My Jewish love for Santa Claus.

Growing up in Soviet Union in the 70s we were not allowed to believe in anything but communism.  All the churches were nothing but museums, all the synagogues were lonely buildings, that nobody knew anything about it. None of us  knew about Christmas, Chanukkah, Easter, and Passover. The Soviet Government invented their own holidays and honestly we, the kids did not mind, we did not know any better. The only holiday that had nothing  to do with communism was the NEW YEAR!!!!

On this holiday everybody were putting up trees, and NO those weren’t  Christmas trees or  Chanukkah Bushes, those were  NEW YEAR trees, free of all the religious and  communism symbols.

Our family tradition every year was for my father, my brother and I to go out and to buy a tree. It was the most wonderful, exciting time for us, and nobody cared if we were Jewish or not.  It was the time we were waiting for Grandpa Frost and his granddaughter Snow Maiden to visit us and to bring us our gifts.  It was the most magical time for all the kids and even adults. It was and still is one of  my favorite holidays.

Grandpa Frost and his granddaughter Snow Maiden.

…..so that was then…..before we moved to USA.

We came here in  January of 1991 and all the holidays were over , ….but 11 months later we decided to go with our family tradition and to put up a New Year Tree for our 2-year-old son.  My husband would dress up as Grandpa Frost and I would be his Snow Maiden 🙂 Fun isn’t it?!?!?!?  Oh boy, were we surprised and shocked when everybody around us started to tell us not to do it. “You came here as Jewish refugees and you have to respect all the Jewish traditions”

Whaaaaaaaaaa….?!?!?! Are you kidding ?!?!?!

We could not understand what our New Year Tree or Grandpa Frost have to do with us being Jewish? We just wanted to have fun with our son on our favorite holiday; we didn’t want to offend anybody.  My hubby and I looked at each other, then we looked at our baby……..“Screw them!” we thought and decided to celebrate the best of both worlds Old and New!!!! We lit our Menorah (by the way we found out about Chanukkah only when we came over here) and we put up our New Year Tree and YES we had our own Grandpa Frost that year, who brought presents for all of us.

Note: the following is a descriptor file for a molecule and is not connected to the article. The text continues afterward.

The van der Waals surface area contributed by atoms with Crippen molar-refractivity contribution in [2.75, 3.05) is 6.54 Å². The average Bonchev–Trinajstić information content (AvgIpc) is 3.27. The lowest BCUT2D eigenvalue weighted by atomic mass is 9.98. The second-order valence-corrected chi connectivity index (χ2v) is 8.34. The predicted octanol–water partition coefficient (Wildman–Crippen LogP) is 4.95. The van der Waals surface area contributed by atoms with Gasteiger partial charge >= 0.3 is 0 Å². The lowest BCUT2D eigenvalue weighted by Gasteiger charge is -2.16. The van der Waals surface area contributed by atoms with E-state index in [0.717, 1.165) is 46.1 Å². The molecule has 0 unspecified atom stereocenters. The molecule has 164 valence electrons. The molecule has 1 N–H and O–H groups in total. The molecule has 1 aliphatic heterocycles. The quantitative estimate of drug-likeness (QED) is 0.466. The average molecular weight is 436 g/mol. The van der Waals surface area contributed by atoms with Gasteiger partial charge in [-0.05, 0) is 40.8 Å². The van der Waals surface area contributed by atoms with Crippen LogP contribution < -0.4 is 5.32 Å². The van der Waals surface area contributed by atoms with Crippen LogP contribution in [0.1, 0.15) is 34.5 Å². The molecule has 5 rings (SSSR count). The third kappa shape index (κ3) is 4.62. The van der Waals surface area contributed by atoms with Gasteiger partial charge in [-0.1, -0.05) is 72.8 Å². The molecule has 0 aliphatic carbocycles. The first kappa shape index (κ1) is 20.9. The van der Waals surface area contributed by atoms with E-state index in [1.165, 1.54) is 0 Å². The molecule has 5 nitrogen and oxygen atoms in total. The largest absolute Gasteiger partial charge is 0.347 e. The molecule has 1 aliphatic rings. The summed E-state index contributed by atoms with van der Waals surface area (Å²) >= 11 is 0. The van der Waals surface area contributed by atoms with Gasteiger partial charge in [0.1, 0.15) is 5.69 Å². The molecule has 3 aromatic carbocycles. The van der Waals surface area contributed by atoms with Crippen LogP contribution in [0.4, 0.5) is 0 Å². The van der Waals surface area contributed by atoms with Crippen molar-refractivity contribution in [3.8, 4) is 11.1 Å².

Speed forwarding 20 years,  my 2 boys love, love, love both holidays. What not to love, they get their gift on Chanukah and on New Year.  We now celebrate every Jewish holiday that we weren’t allowed back in USSR,  but a the same time we cherish our own family tradition and for the past twenty years and for the next twenty we are celebrating NEWYERKKAH! (borrowed from Chrismukkah :)) with our own New Year Tree and our beloved Grandpa Frost , who, I assure you, has nothing to do with Christmas.

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About Ariana

I came to USA about 20 years from former USSR. I am an American Citizen with a heavy Russian Accent. My two boys always make fun of my English. I love to write, I usually do it for me, but if you would like to stop and leave a comment it would be great! I ‘d love to share with you my American World with the hint of my Russian Personality.
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3 Responses to My Jewish love for Santa Claus.

  1. leahsinger says:

    Wonderful post! I can very much relate to this and I can understand you’re feelings when people “questioned” your Judaism for celebrating what was your tradition. As you pointed out, it was nothing to do with religion, but the way your family celebrated and rang in the new year. I think it’s great you’re still carrying on your traditions with your family. Thanks for sharing your story.

  2. Janna says:

    Thank you for writing this story. It made me to relieve my childhood memories, and my New Year tree. I still feel the magic of the holiday time and put up my tree, despite of ethnic origin or religious believes…

  3. Pingback: Merging traditions. | Pearl's twirl

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